Change your Perspective About Food

I do it – we all have. We use food as a positive and negative reinforcer. It starts when we are children and continues throughout life, unless we stop it on purpose. Do any of these examples sound familiar? Be good in the grocery store and you can get a candy bar when we check out. We won the soccer tournament – let’s all go out for ice cream! How about this: Read a book and get a free pizza, we all remember that one, right? Negative situations get a food reward too: Oh, it’s been a bad day, milk and cookies will help! Let’s go get Mexican, tacos and queso can fix any problem.  What about taking away food for negative behavior? No dessert for you little Johnny.

All of these examples are familiar, but I don’t think we stop and really think about what we are doing when we live out these examples in our everyday lives. In fact, some of these examples are just habits that were passed down to us, and we have continued to pass them onto the next generation without really considering the underlying messages we are sending.

Food should not be a reward. We are not animals. Food should be viewed as fuel for our bodies. Yes, some food taste really good and can be considered a treat. I think this is fine in moderation; however, our society has lost the appreciation for moderation in recent decades. Obesity and diabetes are more prevalent in the US than ever before, and about 10% of children suffer from non-alcoholic fatty liver disease – 10%! Scientific evidence indicates sugar is at the root of these problems.

Here are 3 considerations that could change perspectives on nutrition for coming generations if embraced and put into practice:

  1. Change the perception of food from a pleasurable reward to fuel for health. We have to stop rewarding ourselves with food, and we have to stop passing this bad habit onto our children. Use healthier rewards for behavior modification like allowing oneself extra time doing a desired activity, a date with friends, a small purchase of something we have been wanting (as long as this doesn’t become a different bad habit – ladies, we are the worst at this or some other form of self pampering. Changing the perspective of food being the most pleasurable reward can change small habits that end up amounting to big problems.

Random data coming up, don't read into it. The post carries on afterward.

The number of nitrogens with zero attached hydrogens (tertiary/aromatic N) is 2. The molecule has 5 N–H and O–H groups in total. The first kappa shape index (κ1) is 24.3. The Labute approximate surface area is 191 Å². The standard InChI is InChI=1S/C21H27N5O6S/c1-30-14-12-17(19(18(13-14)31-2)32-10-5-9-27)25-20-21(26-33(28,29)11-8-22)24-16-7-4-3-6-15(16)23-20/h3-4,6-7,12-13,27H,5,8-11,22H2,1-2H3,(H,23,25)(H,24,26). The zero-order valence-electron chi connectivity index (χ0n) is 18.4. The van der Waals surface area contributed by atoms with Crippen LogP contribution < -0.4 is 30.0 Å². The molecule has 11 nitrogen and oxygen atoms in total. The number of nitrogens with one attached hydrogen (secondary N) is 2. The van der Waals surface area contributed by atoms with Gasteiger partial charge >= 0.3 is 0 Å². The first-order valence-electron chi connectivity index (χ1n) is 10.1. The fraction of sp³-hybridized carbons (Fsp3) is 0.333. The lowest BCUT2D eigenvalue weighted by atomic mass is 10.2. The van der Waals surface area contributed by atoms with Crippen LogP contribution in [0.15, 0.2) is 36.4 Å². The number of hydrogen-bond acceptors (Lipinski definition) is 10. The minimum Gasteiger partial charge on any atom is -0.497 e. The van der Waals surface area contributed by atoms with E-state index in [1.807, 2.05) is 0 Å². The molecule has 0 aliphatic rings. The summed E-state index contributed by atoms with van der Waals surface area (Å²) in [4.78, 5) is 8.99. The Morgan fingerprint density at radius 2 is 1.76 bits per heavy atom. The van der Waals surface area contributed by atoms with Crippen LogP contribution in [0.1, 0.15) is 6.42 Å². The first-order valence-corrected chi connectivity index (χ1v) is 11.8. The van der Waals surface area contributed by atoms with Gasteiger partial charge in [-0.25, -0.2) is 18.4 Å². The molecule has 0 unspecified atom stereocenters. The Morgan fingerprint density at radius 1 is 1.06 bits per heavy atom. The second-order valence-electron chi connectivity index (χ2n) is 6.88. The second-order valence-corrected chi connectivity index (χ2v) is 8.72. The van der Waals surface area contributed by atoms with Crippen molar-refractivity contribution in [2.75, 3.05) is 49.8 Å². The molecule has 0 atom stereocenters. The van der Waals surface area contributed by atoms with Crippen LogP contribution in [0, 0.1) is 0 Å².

2. Educate ourselves and our children on the importance of making wise decisions when it comes to snacks and meals. I was at a hotel recently when I overheard a child ask his mom for a donut for breakfast. She said no explaining to him that it was too sugary, but then she gave him a big cup of orange juice. The orange juice is full of sugar as well. Educating yourself on nutrition is not a luxury, in my opinion. It is as important to health as brushing your teeth. If you need help keeping up with current research and learning about nutrition, email us at to learn more.

  3. Focus on people and activities over food. Why is it that holidays and gatherings all tend to center on food? What if we made a conscience decision to focus our gatherings on an activity, or on the people that we want to be with, instead of what we are eating? Let’s take the upcoming holidays for examples. Halloween – instead of it being mostly about the candy for the kids, purposely change the focus to the costumes and the games at parties. Consider with your children the possibility of donating part of the candy to a local agency or using it to give to others. Yes, of course allow the kids to enjoy SOME of the candy they get, but they get so much/too much. Teach them the fun of giving to others by giving some of it away! They could give a piece of candy to their teacher or coach with a nice note, for example. Thanksgiving – we all think of turkey and dressing. You know you are going to have the meal, but instead of making the meal the focus, make a family activity be where the focus lies. Try decorating for Christmas together, or doing a service project, or having a big family game day instead of everything being about the meal and snacks. If we can get the focus off of food and onto other things we can start to change the perspective that food is such a consuming entity.

By: Tanya Burk

Krista Abraham